Bridging the Gap: A Baitfish Knowledge Exchange with IPNLF Maldives and Yayasan IPNLF Indonesia (YII)

By Nur Azizah Charir, IPNLF Sustainability Fisheries Officer, Bitung 


Yayasan IPNLF Indonesia (YII) recently hosted their international colleagues from IPNLF Maldives and IPNLF Global in implementing the Darwin Baitfish Project trial plan in Bitung, North Sulawesi. The trial, conducted from August 29 to September 5, 2023, aimed to assess the efficacy of Safety Net Technologies (SNTs) in attracting skipjack tuna using light and sound stimuli to elicit a feeding response. The primary objective of this innovation is to curtail the reliance on livebait when employing pole-and-line fishing methods. A number of local Indonesian pole-and-line fishing vessel captains were invited to take part in the trail to experience the initiative firsthand. 

In preparation for the project, the team visited PT Bintang Mandiri Bersaudara, one of the proud owners of pole-and-line fishing vessels in Bitung. Their first stop was on board vessel ‘KM. Venio 03’ skipper by Captain Doni and several crew members who extended a warm welcome. During the teams’ visit, Ibrahim Nadheeh (Senior Fisheries Research Officer from IPNLF Maldives) shared his wealth of experience working with Maldivian pole-and-line vessels with Captain Doni. Nadheeh presented informative videos depicting pole and line fishing activities in the Maldives and elaborated on the bait-catching techniques commonly practiced in the Maldives before heading out to fish.

It was evident that pole and line fishing techniques in the Maldives differ from those employed in Indonesia. For example, in the Maldives, crew members fish from the stern (back) of the vessel, whereas in Indonesia, they fish from the vessel’s bow (front). Additionally, Maldivian pole-and-line vessels navigating the open sea are equipped with a range of tools, including binoculars, fish finders, and echo sounders (fish finders), to aid in locating fish. Nadheeh emphasized to the fishers that in the Maldives, it is quite rare to fish for skipjack at Fish Aggregating Devices (FADs). Captain Doni then pointed out that catching skipjack outside of FADs can be quite challenging in Indonesia, with only certain months like March or November providing favourable conditions.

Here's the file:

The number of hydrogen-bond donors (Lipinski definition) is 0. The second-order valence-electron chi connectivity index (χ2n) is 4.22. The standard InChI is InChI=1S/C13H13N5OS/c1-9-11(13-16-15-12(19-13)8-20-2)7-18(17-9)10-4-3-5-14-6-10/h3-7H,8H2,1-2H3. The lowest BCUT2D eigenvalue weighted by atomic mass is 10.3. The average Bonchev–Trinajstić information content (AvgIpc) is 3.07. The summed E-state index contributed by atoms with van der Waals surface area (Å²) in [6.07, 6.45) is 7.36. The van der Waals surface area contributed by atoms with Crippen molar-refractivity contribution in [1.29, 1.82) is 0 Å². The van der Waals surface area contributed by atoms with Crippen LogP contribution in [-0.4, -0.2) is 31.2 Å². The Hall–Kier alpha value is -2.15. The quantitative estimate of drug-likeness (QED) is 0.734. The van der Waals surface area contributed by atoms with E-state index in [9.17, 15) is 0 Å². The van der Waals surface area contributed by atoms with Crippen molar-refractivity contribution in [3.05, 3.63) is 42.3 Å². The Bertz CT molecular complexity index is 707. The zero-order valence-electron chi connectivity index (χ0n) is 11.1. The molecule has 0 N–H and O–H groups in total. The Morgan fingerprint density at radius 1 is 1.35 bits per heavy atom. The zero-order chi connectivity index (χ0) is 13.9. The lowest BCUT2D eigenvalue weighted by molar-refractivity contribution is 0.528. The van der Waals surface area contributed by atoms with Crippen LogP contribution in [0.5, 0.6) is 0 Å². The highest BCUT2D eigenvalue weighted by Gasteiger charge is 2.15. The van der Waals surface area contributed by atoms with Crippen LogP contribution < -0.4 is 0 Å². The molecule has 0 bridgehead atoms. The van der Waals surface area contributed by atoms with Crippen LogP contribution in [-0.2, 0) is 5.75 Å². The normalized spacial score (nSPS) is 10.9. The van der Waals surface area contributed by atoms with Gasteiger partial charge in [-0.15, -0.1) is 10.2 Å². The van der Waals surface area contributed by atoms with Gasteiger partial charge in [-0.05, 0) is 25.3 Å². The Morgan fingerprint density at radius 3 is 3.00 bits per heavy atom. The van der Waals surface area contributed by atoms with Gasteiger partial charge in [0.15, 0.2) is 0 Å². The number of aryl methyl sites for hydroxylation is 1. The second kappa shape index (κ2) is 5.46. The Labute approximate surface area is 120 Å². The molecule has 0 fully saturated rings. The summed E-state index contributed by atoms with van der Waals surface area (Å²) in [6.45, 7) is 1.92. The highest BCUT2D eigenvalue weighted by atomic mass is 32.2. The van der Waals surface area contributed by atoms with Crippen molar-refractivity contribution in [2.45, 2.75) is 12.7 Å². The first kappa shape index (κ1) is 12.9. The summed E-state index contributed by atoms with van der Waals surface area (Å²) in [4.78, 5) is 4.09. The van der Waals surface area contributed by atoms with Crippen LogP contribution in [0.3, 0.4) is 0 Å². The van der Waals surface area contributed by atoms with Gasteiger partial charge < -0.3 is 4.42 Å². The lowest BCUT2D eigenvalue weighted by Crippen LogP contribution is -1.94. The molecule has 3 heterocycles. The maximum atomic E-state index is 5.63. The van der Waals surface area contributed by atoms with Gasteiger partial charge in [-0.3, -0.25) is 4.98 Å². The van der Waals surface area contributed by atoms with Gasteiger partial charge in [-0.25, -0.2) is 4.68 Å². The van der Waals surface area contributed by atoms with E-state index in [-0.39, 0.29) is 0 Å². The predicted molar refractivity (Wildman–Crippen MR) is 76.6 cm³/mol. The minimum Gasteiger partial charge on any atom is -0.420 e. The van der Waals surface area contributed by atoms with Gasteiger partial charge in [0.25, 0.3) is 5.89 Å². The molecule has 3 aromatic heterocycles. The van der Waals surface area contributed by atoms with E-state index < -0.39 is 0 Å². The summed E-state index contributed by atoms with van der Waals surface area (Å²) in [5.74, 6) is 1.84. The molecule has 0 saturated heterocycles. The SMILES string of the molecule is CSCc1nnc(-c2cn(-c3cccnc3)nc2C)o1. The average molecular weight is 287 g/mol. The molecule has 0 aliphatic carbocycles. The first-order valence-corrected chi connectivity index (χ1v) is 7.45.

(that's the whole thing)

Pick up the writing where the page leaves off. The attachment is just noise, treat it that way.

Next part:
One of the recurring challenges associated with pole-and-line fishing is the availability of bait. Both in the Maldives and Indonesia, the technique of catching bait is typically performed at night using artificial lights. Nevertheless, a key distinction lies in the bait acquisition process. In the Maldives, bait is harvested in the open sea, and there are no associated costs. Conversely, in Indonesia, especially in Bitung, livebait must be purchased from a ‘bagan’ (floating fishing platforms), with prices contingent on the season. Captain Doni explained that during the bait season, the cost per bucket is Rp. 150,000, but outside of the season, it can range from Rp. 250,000 to Rp. 300,000 per bucket. In the Maldives however, although bait is free, there is considerable wastage, necessitating the need for training in livebait best practices. 

The aspirations for the Darwin baitfish trial is to offer a sustainable solution for the responsible management and reduction of bait usage. The endeavour seeks to ensure the continued sustainability of bait resources and the perpetuation of the pole and line fishing tradition for generations to come.


IPNLF team from three different geographies